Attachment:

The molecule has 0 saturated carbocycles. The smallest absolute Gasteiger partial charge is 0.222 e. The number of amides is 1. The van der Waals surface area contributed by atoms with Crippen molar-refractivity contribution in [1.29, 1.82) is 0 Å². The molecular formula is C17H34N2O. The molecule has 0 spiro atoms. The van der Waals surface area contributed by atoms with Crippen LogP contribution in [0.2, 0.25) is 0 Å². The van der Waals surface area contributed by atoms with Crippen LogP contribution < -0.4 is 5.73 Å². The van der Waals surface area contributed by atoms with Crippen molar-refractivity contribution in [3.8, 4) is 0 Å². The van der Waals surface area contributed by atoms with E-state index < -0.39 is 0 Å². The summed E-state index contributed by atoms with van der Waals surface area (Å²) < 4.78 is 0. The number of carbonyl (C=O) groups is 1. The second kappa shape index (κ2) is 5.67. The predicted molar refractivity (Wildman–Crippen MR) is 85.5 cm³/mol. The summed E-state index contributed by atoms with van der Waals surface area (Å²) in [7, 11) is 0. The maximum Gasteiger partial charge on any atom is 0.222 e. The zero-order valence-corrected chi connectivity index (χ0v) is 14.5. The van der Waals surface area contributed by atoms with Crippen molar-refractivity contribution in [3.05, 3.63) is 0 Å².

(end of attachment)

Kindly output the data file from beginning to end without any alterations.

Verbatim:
The molecule has 0 saturated carbocycles. The smallest absolute Gasteiger partial charge is 0.222 e. The number of amides is 1. The van der Waals surface area contributed by atoms with Crippen molar-refractivity contribution in [1.29, 1.82) is 0 Å². The molecular formula is C17H34N2O. The molecule has 0 spiro atoms. The van der Waals surface area contributed by atoms with Crippen LogP contribution in [0.2, 0.25) is 0 Å². The van der Waals surface area contributed by atoms with Crippen LogP contribution < -0.4 is 5.73 Å². The van der Waals surface area contributed by atoms with Crippen molar-refractivity contribution in [3.8, 4) is 0 Å². The van der Waals surface area contributed by atoms with E-state index < -0.39 is 0 Å². The summed E-state index contributed by atoms with van der Waals surface area (Å²) < 4.78 is 0. The number of carbonyl (C=O) groups is 1. The second kappa shape index (κ2) is 5.67. The predicted molar refractivity (Wildman–Crippen MR) is 85.5 cm³/mol. The summed E-state index contributed by atoms with van der Waals surface area (Å²) in [7, 11) is 0. The maximum Gasteiger partial charge on any atom is 0.222 e. The zero-order valence-corrected chi connectivity index (χ0v) is 14.5. The van der Waals surface area contributed by atoms with Crippen molar-refractivity contribution in [3.05, 3.63) is 0 Å².